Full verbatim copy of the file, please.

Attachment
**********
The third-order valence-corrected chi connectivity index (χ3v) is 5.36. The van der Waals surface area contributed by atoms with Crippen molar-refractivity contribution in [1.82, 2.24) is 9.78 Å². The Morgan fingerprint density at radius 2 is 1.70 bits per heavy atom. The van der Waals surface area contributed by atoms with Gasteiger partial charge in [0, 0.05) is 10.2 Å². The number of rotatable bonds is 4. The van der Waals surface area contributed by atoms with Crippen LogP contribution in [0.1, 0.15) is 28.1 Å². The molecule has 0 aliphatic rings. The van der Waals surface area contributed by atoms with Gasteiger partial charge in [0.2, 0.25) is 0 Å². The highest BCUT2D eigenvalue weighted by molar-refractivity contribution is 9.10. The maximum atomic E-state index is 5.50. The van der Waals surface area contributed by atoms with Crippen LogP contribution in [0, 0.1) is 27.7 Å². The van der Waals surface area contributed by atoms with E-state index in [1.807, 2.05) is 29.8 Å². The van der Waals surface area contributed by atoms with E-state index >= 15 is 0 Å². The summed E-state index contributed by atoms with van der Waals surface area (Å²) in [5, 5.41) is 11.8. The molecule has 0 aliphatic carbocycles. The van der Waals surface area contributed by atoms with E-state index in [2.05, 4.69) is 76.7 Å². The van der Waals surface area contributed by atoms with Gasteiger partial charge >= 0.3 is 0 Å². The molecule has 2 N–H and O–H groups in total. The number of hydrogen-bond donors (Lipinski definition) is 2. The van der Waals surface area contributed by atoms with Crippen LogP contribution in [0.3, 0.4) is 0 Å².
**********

The third-order valence-corrected chi connectivity index (χ3v) is 5.36. The van der Waals surface area contributed by atoms with Crippen molar-refractivity contribution in [1.82, 2.24) is 9.78 Å². The Morgan fingerprint density at radius 2 is 1.70 bits per heavy atom. The van der Waals surface area contributed by atoms with Gasteiger partial charge in [0, 0.05) is 10.2 Å². The number of rotatable bonds is 4. The van der Waals surface area contributed by atoms with Crippen LogP contribution in [0.1, 0.15) is 28.1 Å². The molecule has 0 aliphatic rings. The van der Waals surface area contributed by atoms with Gasteiger partial charge in [0.2, 0.25) is 0 Å². The highest BCUT2D eigenvalue weighted by molar-refractivity contribution is 9.10. The maximum atomic E-state index is 5.50. The van der Waals surface area contributed by atoms with Crippen LogP contribution in [0, 0.1) is 27.7 Å². The van der Waals surface area contributed by atoms with E-state index in [1.807, 2.05) is 29.8 Å². The van der Waals surface area contributed by atoms with E-state index >= 15 is 0 Å². The summed E-state index contributed by atoms with van der Waals surface area (Å²) in [5, 5.41) is 11.8. The molecule has 0 aliphatic carbocycles. The van der Waals surface area contributed by atoms with E-state index in [2.05, 4.69) is 76.7 Å². The van der Waals surface area contributed by atoms with Gasteiger partial charge >= 0.3 is 0 Å². The molecule has 2 N–H and O–H groups in total. The number of hydrogen-bond donors (Lipinski definition) is 2. The van der Waals surface area contributed by atoms with Crippen LogP contribution in [0.3, 0.4) is 0 Å².